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Posts: 3
Registered: ‎10-26-2015

did they stop making the DSLR EOS 60Da?

I want to get into astrophotography so I was wondering. Yet I can't purchase on Canon site, amazon, & walmart....help please
Esteemed Contributor
Posts: 3,815
Registered: ‎06-11-2013

Re: did they stop making the DSLR EOS 60Da?

I just checked B&H Photo and Adorama and don't see it listed there either.  A "Google Shopping" search showed only a single merchant who claims to have one (a merchant I've never heard of before.)

 

The Canon online store doesn't list it anymore.  the Canon "refurbished" page in the store does list it, but says it's not in stock.

 

I use one of these cameras and I do really like it.

 

 

Most imagers that I know will get old Rebel bodies (no longer under warranty) and then modify them for astro-imaging (lots of websites offer services to do the modification for you.)  

 

I was just at a presentation by Axel Mellinger -- who became famous for traveling the world in order to capture an image of the entire sky (you can find his web page here:  http://people.cst.cmich.edu/melli1a/Astronomy.html  which includes links to his Milky Way panorama.)  Anyway, I believe that particular image was captured using SBIG CCD imaging cameras, but he mentioned he prefers to use a full-frame DSLR for most astrophotography of the night sky (and I *think* he actually said he uses a Canon 6D -- but I think his has been modified.)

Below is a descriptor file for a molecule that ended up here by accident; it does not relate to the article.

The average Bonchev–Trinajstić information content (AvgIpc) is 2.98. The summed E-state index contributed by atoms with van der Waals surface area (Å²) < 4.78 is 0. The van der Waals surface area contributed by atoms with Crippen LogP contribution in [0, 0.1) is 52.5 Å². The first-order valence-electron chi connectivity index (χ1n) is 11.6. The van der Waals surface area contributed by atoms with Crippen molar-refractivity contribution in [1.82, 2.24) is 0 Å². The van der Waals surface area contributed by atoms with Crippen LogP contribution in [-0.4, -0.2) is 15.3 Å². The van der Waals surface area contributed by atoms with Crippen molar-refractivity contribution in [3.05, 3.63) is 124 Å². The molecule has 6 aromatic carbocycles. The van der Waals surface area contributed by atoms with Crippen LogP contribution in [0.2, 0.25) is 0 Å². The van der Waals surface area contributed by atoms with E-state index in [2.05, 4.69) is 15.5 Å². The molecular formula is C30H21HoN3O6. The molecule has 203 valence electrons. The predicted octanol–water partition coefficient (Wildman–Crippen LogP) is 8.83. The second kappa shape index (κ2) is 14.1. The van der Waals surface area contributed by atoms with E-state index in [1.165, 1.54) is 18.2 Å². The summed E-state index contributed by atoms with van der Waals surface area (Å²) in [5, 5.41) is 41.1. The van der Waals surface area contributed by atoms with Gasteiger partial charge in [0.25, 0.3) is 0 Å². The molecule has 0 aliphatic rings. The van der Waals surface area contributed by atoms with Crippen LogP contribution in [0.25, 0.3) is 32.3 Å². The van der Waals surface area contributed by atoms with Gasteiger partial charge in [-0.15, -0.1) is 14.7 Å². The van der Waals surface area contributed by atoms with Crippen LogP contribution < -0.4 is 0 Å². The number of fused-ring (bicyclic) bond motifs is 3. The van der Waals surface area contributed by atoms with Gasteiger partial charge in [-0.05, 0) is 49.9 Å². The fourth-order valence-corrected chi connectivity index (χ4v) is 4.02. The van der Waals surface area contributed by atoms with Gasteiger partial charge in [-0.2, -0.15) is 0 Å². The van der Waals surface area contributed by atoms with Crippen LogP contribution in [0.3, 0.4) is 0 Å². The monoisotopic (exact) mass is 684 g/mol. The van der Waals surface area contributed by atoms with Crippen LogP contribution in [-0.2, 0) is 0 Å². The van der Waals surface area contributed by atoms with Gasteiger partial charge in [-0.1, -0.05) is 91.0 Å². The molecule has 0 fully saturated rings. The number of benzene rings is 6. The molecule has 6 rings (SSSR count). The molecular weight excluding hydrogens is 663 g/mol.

I use my 60Da for astrophotography, but I use a 5D III for my normal non-astrophotography shooting.  I still own a "gently used" 5D II body (I had it only 3 months before Canon released the 5D III and I eventually upgraded) and I've been mulling over the idea of modifying the 5D II for astrophotography work.  Most of the sites that will modify cameras only mention doing this to Canon "Rebel" bodies and I don't see any references to full-frame bodies. 

 

Clear Skies!

Tim

Tim Campbell
5D III, 5D IV, 60Da
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Re: did they stop making the DSLR EOS 60Da?


@TCampbell wrote:
 

 

I use my 60Da for astrophotography, but I use a 5D III for my normal non-astrophotography shooting.  I still own a "gently used" 5D II body (I had it only 3 months before Canon released the 5D III and I eventually upgraded) and I've been mulling over the idea of modifying the 5D II for astrophotography work.  Most of the sites that will modify cameras only mention doing this to Canon "Rebel" bodies and I don't see any references to full-frame bodies. 

 

Clear Skies!

Tim


What do you think sbouy using the 5DS=R for astophotography?  It doesn't have a low pass filter, either.

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Posts: 3,815
Registered: ‎06-11-2013

Re: did they stop making the DSLR EOS 60Da?

It's not really the low pass filter... it's the IR filter that astro-imagers are concerned with.

 

To understand why the IR filter is important, it helps to have a little background.

 

A normal camera has a bandpass filter which is designed to produce images that match what the human eye expects to see.   We normally believe that we see a rainbow of colors with equal intensity of each color hue.  But the visible portion of the spectrum runs from roughly 400nm on the "short" end (indigo) to rouhly 700nm on the "long" end (reds).  Below 400nm is the start of the UV area and above 700nm is the start of the IR area.

 

The vast majority of ordinary matter in the universe is the Hydrogen atom -- which in round numbers is on the order of 90% of all matter.  Hydrogen atoms absorb and emit energy following something called the Ballmer series (those are the primary wavlengths of color when Hydrogen glows).